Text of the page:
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There is always so much to be done. Today's
society is so fast-moving that it’s hard to accomplish every single thing on a day’s
agenda. Working in the laboratory, we know that emergencies happen, stats keep coming in, instruments
act up, and colleagues call out. It’s agreed we are expected to do more and
more with less ...
A nursing paradigm has been the “working manager,” a nurse who also works the floors and pitches in when needed. This model has been used in ancillary departments such as radiology and respiratory therapy. It makes sense to have a manager with first hand knowledge of the day to day workflow.
I don’t know how common this is in laboratories, but I ...
Clinical laboratorians sometimes complain,
“Well, they didn’t ask the lab!” As someone who has held administrative positions outside the laboratory, I noticed very quickly that the lab was not present at the table for many decisions. Having come from the lab, I was not totally surprised.
What really shocked me, however, ...
other professionals and interest groups medical laboratorians like to network
and share challenges and wisdom with their colleagues. Social media has made
sharing easier by developing professional websites and discussion groups.
Very often the emphasis is on the “how” and “why” of clinical
skills. Sometimes there is ...
I once stopped at a local Dodge dealer to buy a truck. No matter how direct I was the salesperson insisted on steering me toward a different vehicle. I even said, “Look, you’re not the only game in town. I want that truck,” pointing to one. Inexplicably he ignored me, so I left and bought a Chevy.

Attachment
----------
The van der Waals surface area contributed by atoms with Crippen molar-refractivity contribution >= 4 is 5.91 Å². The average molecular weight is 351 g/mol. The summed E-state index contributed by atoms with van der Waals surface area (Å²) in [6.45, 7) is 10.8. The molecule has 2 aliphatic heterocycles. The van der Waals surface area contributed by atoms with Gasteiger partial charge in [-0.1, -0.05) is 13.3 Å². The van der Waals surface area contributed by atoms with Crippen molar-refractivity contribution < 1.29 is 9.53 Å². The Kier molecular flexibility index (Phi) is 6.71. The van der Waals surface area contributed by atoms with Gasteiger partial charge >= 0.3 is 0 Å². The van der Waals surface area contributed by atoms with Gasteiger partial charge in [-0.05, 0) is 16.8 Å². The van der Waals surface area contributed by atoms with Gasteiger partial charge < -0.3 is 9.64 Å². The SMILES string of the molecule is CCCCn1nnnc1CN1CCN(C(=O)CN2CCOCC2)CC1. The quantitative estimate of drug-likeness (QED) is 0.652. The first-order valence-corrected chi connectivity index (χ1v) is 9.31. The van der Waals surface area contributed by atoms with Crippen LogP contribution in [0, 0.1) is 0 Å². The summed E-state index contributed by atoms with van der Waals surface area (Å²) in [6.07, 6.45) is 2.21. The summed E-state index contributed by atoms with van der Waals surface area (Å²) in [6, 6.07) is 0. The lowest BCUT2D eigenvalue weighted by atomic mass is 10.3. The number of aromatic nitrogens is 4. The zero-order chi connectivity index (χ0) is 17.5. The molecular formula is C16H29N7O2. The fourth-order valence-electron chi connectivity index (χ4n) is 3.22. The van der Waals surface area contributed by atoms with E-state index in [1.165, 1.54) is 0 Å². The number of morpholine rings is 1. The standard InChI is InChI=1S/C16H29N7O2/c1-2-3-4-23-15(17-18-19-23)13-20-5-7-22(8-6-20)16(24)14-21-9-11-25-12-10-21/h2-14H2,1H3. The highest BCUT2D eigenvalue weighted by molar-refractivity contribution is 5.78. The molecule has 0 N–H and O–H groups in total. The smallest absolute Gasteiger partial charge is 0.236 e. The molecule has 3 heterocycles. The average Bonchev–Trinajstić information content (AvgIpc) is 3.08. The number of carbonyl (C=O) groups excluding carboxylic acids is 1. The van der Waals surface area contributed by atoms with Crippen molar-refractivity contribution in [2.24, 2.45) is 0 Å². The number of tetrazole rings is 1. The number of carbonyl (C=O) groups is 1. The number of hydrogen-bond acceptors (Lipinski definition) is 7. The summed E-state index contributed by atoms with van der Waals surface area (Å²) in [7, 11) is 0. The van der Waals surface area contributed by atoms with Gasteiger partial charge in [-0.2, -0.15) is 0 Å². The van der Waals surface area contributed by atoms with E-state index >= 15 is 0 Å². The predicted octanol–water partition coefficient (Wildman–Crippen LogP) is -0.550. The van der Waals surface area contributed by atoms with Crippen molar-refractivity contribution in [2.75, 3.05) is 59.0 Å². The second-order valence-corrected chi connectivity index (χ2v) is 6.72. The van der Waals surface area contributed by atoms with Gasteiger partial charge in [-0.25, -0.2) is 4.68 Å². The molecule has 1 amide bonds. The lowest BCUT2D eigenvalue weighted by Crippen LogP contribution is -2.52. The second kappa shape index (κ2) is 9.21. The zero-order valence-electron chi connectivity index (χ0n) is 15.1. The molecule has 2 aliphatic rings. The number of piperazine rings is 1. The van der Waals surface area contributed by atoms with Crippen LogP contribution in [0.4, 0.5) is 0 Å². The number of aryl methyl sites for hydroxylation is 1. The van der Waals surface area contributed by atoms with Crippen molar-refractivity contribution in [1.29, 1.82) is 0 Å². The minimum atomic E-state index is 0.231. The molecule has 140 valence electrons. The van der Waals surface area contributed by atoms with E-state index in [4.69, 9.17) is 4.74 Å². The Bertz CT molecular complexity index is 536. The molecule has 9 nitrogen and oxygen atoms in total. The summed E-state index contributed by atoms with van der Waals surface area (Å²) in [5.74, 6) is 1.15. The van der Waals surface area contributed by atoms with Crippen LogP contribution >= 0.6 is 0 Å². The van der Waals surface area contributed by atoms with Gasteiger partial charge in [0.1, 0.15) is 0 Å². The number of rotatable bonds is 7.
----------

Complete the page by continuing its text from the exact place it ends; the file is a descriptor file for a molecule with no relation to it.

We all have those stories of frustrating ...
are differences all around us: at work, in society, and even in our own family
or circle of friends. We tend to focus on the differences a lot. Just look at
the news and see how all of societal ills are being blamed on those who are different
weekend I have been catching up on my reading. I just read ...
Think about the people you know professionally; and
most likely the majority are also laboratorians. That seems logical because you
interact with colleagues at work. Maybe you belong to a local professional
group or even a national membership organization. You might even know the
majority of medical laboratorians in your city. That makes ...
What we do is often complicated. For example, asking for help from coworkers sounds easy but isn’t. Clinical psychologist Ellen Hendrickson cites several reasons we don’t including fear of being a burden, fear of losing control, fear of owing a favor, fear of appearing weak, and fear of rejection. “Asking for help can turn the most self-assured, ...
the workforces ages we find many Baby
Boomers (born 1946 to 1964) are retiring and the workforce is increasingly
made up of younger individuals. The interesting thing about different generations
working together is that values and even work ethics will vary. Oldsters (Boomers
like myself) tend to assess younger workers as ...
Remarkably, 54 million Americans have been bullied at some point in their careers, either peer to peer or from a boss. Writes author Sherri Gordon in About, “Many times people don’t even realize that their boss is bullying them. Instead, they falsely believe that their boss is just tough or pushes his workers to get results.” She lists verbal ...